How the virtual care industry will evolve in 2021

By Julian Flannery
Julian Flannery, CEO of Summus, explains that virtual care will have a drop in adoption followed by a gradual rebound...

In no area of our society has the pandemic caused more upheaval than in the healthcare industry. Hospitals and health systems have been forced to make difficult decisions about staffing and resources in response to the overwhelming number of virus patients, while doctors and patients have embraced virtual-care solutions in unprecedented numbers for COVID- and non-COVID-related issues alike.

Providers are now seeing 50 to 175 times the number of patients via virtual care solutions than they did before COVID, according to McKinsey, while the number of US consumers using telehealth grew from 11% in 2019 to 46% in 2020. Data from Summus shows the same hockey-stick growth; membership on our platform increased by 1,095% over the course of 2020, while utilization grew by 3.1x.

With the distribution of highly effective COVID vaccines now (shakily) underway, we can be cautiously optimistic that a greater semblance of normalcy will return in the second half of 2021. But some changes will stick, and it’s increasingly clear that virtual care will be a permanent part of the healthcare landscape now that its value has been shown to doctors and patients. 

According to data from Summus, 61% of virtual engagements with specialists led to improved patient outcomes, while 96% of virtual engagements helped members become more informed about their options and treatment paths across all stages of care. 

Here are my predictions for how the virtual care industry will continue to evolve in 2021:

1. Usage of virtual care will drop and gradually ramp up again

Reliance on virtual care will drop off when people are no longer afraid of going to their doctor’s office for non-urgent issues, but will remain well above pre-2020 levels. The genie is out of the bottle, and consumers now understand that the convenience of virtual care doesn’t have to come at the expense of quality. Consumers also like the access telehealth can provide to specialists outside of their geographic area. At the same time, physicians who were previously skeptical of virtual care have now seen first-hand that it can be a great efficiency driver, and are unlikely to go back to office visits exclusively.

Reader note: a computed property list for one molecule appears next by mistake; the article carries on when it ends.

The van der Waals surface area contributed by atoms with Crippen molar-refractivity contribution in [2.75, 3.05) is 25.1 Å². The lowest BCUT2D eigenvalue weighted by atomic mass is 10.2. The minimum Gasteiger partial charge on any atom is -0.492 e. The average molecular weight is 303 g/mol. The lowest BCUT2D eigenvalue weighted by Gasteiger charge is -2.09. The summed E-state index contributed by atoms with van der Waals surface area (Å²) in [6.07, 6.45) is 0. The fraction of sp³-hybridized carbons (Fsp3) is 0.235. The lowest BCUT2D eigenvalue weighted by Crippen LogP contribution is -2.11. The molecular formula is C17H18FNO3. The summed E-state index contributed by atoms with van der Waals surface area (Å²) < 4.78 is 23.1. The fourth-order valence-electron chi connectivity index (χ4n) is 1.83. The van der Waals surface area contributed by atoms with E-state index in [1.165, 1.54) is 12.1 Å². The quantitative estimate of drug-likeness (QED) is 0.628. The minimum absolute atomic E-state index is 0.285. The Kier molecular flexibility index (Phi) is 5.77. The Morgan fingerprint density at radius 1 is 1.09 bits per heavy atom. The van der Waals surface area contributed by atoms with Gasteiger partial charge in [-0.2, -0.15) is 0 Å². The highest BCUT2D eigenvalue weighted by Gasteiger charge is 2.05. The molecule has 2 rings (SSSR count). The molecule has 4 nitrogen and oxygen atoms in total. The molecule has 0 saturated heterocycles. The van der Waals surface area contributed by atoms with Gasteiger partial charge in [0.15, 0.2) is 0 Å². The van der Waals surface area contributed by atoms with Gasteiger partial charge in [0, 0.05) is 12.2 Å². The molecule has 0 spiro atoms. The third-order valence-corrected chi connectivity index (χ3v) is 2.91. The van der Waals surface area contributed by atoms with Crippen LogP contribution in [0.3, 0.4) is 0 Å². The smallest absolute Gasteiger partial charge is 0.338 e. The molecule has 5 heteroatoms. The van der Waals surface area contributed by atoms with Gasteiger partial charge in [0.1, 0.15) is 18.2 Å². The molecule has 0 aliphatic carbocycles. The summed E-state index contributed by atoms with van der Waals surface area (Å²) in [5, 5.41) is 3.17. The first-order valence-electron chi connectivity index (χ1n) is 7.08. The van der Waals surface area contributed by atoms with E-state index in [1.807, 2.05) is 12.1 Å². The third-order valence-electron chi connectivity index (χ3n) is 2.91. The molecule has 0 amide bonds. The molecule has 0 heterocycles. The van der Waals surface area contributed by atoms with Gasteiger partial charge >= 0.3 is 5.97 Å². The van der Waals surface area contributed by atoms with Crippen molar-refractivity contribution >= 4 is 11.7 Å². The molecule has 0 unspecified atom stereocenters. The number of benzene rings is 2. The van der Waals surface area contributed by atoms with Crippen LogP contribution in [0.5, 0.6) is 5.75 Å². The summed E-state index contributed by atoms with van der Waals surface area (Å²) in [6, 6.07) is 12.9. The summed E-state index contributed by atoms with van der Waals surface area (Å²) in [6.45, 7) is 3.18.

2. Heightened employer focus on quality of virtual care solutions

Increased demand from employees for virtual care solutions will put the onus on HR professionals to be discriminating buyers. It will no longer be good enough to choose the least expensive option and be satisfied for having ticked the telehealth box. A massive amount of capital has poured into the virtual care sector, and solutions with high-quality networks and personalised user experiences will create differentiation among virtual care companies. Moreover, high-quality providers will be selective about which third-party companies they work with. There are only so many hours in the day, and physicians care deeply about maximising efficiency and the impact of their time.

3. Surge in demand for specialty care

A tragic consequence of the pandemic is that it has led to the cancelation or delay of elective surgeries, preventive visits and cancer screenings. This will lead to a wave of new patients in 2021, including people who’ve been exhibiting signs of serious illness but haven’t yet been diagnosed—as well as people with mental illness or substance abuse problems whose treatment routines were disrupted. Once COVID is finally under control, we may see a new health crisis emerge with a surge in patients who require specialty care. Importantly, employers will need to be prepared to manage higher costs associated with an influx of demand for specialty care. 

At Summus, the largest areas of growth within specialty care in 2020 were oncology, orthopaedics and complex pediatrics. Along with mental health consultations, Summus saw an average of 50% growth in these areas of care. We’re expecting to see those numbers rise in the first half of 2021 before the expected drop-off and subsequent rebound in adoption of virtual care that I’ve predicted above.

4. Health systems will invest substantially in virtual care

In response to increased consumer affinity for telehealth, which is more cost-effective to deliver, I expect to see health systems continue to move away from expanding their brick-and-mortar presence in favor of sizable investments in their virtual footprints. For example, Cleveland Clinic described telehealth as a core pillar of its growth strategy to double the number of patients it serves. When it announced a new partnership with Amwell last year, it estimated that 50% of outpatient visits would be virtual within five years. Notably, that partnership was announced before the pandemic hit. Given that 76% of healthcare consumers are now interested in using telehealth, I expect the momentum of new partnerships in this vein to pick up substantially.

COVID-19 has permanently altered the healthcare landscape, but the outlook has its bright spots. Based on the positive response from consumers and physicians who embraced telehealth out of necessity at the height of the pandemic, virtual care has staying power and these solutions can help deliver high-quality, consumer-centric care in the future.


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